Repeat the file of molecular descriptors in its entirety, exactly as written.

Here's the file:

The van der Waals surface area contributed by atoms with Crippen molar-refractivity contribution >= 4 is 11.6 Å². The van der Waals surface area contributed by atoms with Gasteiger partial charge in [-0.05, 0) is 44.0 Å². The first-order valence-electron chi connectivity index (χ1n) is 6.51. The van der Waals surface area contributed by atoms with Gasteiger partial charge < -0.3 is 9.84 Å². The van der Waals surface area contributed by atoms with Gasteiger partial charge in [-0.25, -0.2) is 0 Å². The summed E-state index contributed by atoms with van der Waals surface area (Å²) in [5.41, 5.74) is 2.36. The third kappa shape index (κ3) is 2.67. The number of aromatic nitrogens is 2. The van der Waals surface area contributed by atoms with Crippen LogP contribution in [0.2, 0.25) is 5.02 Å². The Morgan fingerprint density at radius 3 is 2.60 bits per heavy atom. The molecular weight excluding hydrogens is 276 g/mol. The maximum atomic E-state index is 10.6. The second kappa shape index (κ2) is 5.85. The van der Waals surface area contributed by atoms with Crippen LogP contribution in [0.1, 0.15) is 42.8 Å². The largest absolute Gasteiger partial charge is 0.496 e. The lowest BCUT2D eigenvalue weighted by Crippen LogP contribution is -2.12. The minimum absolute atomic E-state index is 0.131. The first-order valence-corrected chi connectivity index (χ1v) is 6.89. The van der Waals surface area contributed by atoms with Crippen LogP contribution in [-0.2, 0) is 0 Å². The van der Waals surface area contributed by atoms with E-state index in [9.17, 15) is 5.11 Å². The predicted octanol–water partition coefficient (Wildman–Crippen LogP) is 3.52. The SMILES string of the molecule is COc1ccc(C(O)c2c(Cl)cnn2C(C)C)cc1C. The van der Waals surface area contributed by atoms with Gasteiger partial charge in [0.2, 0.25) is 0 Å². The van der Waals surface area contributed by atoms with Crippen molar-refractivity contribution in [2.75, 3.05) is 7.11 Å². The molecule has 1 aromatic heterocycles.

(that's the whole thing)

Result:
The van der Waals surface area contributed by atoms with Crippen molar-refractivity contribution >= 4 is 11.6 Å². The van der Waals surface area contributed by atoms with Gasteiger partial charge in [-0.05, 0) is 44.0 Å². The first-order valence-electron chi connectivity index (χ1n) is 6.51. The van der Waals surface area contributed by atoms with Gasteiger partial charge < -0.3 is 9.84 Å². The van der Waals surface area contributed by atoms with Gasteiger partial charge in [-0.25, -0.2) is 0 Å². The summed E-state index contributed by atoms with van der Waals surface area (Å²) in [5.41, 5.74) is 2.36. The third kappa shape index (κ3) is 2.67. The number of aromatic nitrogens is 2. The van der Waals surface area contributed by atoms with Crippen LogP contribution in [0.2, 0.25) is 5.02 Å². The Morgan fingerprint density at radius 3 is 2.60 bits per heavy atom. The molecular weight excluding hydrogens is 276 g/mol. The maximum atomic E-state index is 10.6. The second kappa shape index (κ2) is 5.85. The van der Waals surface area contributed by atoms with Crippen LogP contribution in [0.1, 0.15) is 42.8 Å². The largest absolute Gasteiger partial charge is 0.496 e. The lowest BCUT2D eigenvalue weighted by Crippen LogP contribution is -2.12. The minimum absolute atomic E-state index is 0.131. The first-order valence-corrected chi connectivity index (χ1v) is 6.89. The van der Waals surface area contributed by atoms with Crippen LogP contribution in [-0.2, 0) is 0 Å². The van der Waals surface area contributed by atoms with E-state index in [9.17, 15) is 5.11 Å². The predicted octanol–water partition coefficient (Wildman–Crippen LogP) is 3.52. The SMILES string of the molecule is COc1ccc(C(O)c2c(Cl)cnn2C(C)C)cc1C. The van der Waals surface area contributed by atoms with Gasteiger partial charge in [0.2, 0.25) is 0 Å². The van der Waals surface area contributed by atoms with Crippen molar-refractivity contribution in [2.75, 3.05) is 7.11 Å². The molecule has 1 aromatic heterocycles.